According to documents recently obtained by Roll Call, a sexual harassment lawsuit against Democratic congressman Alcee Hastings from years ago was settled with $220,000 in taxpayer money. The lawsuit was filed in 2011 by Judicial Watch on behalf of Winsome Packer, a former congressional staffer who worked with Hastings when he was the chairman of the Commission on Security and Cooperation in Europe. Hastings has denied Packers' allegations, calling them “ludicrous” and saying that he never sexually harassed her.
In the filing, Packer alleged that she was the victim of “unwelcome sexual advances” and “unwelcome touching” by Hastings. Packer also claimed that Hastings and his staff director, Fred Turner, threatened her job. After the Roll Call report came to light, Hastings claimed that he was never informed about a settlement and said that he was "outraged" that taxpayer dollars were used in the settlement:
This matter was handled solely by the Senate Chief Counsel for Employment. At no time was I consulted, nor did I know until after the fact that such a settlement was made. I am outraged that any taxpayer dollars were needlessly paid to Ms. [Winsome] Packer.
Hastings has said that the original lawsuit was dismissed in 2012 and that he was cleared by the House Committee on Ethics in 2014.
The specific payment details on the 2014 settlement involving Hastings were not included in a report by the Office of Compliance, which releases the payouts to settle discrimination cases against Congress members to the public. Only a $84,000 payment to settle a sexual harassment claim against Republican Rep. Blake Farenthold was included in the total amount.
Packer had initially sued under a statute that allows individuals to seek damages against federal officials for civil rights violations, but she had been told that laws protecting workers didn't apply to congressional staffers like her, per court records. Hastings was then dropped from the lawsuit in 2012 because he successfully argued that the law didn't apply to Congress members.
The revelation that Hastings had used government money to settle a sexual harassment case, despite claiming that he was cleared of wrongdoing by the House Committee on Ethics, is the latest sexual harassment scandal to overtake Capitol Hill. Earlier this week, Republican Rep. Trent Franks announced that he was stepping down amidst the sexual harassment allegations against him and an upcoming House Ethics investigation, leaving office on Friday ahead of his proposed resignation date of Jan. 31, 2018.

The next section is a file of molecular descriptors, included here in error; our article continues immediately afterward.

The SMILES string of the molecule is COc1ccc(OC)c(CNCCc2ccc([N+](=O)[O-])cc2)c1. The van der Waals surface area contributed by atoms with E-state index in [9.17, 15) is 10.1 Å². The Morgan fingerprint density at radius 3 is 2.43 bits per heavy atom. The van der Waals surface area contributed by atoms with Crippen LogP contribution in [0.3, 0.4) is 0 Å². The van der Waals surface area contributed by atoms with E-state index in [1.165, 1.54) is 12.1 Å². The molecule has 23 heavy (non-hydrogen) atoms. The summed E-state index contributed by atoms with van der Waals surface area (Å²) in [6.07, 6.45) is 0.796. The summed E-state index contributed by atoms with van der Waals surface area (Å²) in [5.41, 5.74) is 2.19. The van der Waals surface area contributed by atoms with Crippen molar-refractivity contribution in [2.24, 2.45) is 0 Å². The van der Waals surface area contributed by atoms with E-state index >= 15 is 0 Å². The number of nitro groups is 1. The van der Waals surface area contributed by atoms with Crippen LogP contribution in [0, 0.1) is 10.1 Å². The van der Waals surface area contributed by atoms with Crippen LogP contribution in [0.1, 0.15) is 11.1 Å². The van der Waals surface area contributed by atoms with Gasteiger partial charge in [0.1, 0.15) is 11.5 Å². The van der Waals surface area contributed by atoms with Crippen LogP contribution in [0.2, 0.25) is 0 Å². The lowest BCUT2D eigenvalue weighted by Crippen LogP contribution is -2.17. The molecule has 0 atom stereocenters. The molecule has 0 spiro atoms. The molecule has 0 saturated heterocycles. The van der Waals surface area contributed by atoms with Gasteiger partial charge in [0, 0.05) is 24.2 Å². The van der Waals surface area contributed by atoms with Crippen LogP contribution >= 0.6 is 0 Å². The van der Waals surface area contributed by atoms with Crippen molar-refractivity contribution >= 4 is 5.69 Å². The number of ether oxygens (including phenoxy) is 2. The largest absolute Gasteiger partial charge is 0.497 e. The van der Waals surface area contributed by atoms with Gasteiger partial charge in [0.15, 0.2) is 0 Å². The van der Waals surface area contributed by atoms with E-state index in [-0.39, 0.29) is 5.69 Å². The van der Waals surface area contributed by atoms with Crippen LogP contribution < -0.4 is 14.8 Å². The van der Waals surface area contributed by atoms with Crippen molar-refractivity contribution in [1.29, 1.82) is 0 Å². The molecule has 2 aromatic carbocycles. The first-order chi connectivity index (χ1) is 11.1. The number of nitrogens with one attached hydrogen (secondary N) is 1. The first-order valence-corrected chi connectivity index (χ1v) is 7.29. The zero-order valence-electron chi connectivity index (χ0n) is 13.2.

Franks denied ever having "physically intimidated, coerced, or had, or attempted to have, any sexual contact with any member of my congressional staff" but acknowledged that he made staffers "uncomfortable" by asking about fertility issues and surrogacy with two female staffers.
Sen. Al Franken also announced on Thursday that he was stepping down after multiple allegations of sexual misconduct made by former congressional aides came to light. Franken denied the allegations, mentioning in his oft-criticized resignation speech that he was "shocked" and "upset" about the allegations against him, and then saying that "women deserve to be heard and their experiences taken seriously."
Another member of the House, Democrat John Conyers also resigned this week after several former aides accused him of sexually harassing them for years, including an ex-staffer who received a $27,000 settlement using taxpayer money. Conyers denied the allegations, but agreed to step down and endorsed his son John Conyers III to take his spot in Congress.
On the heels of multiple sexual harassment claims in Capitol Hill, members of the House Administration Committee will hold a hearing for the second time this month to discuss how sexual harassment complaints are handled, how settlement claims are reached between the congressional office and accuser, and where the money should come from. Prominent lawmakers, including Rep. Jackie Speier and Sen. Kirsten Gillibrand, have already called for an overhaul of the sexual harassment policies in Congress, claiming that they are long antiquated and don't protect victims who file sexual harassment complaints.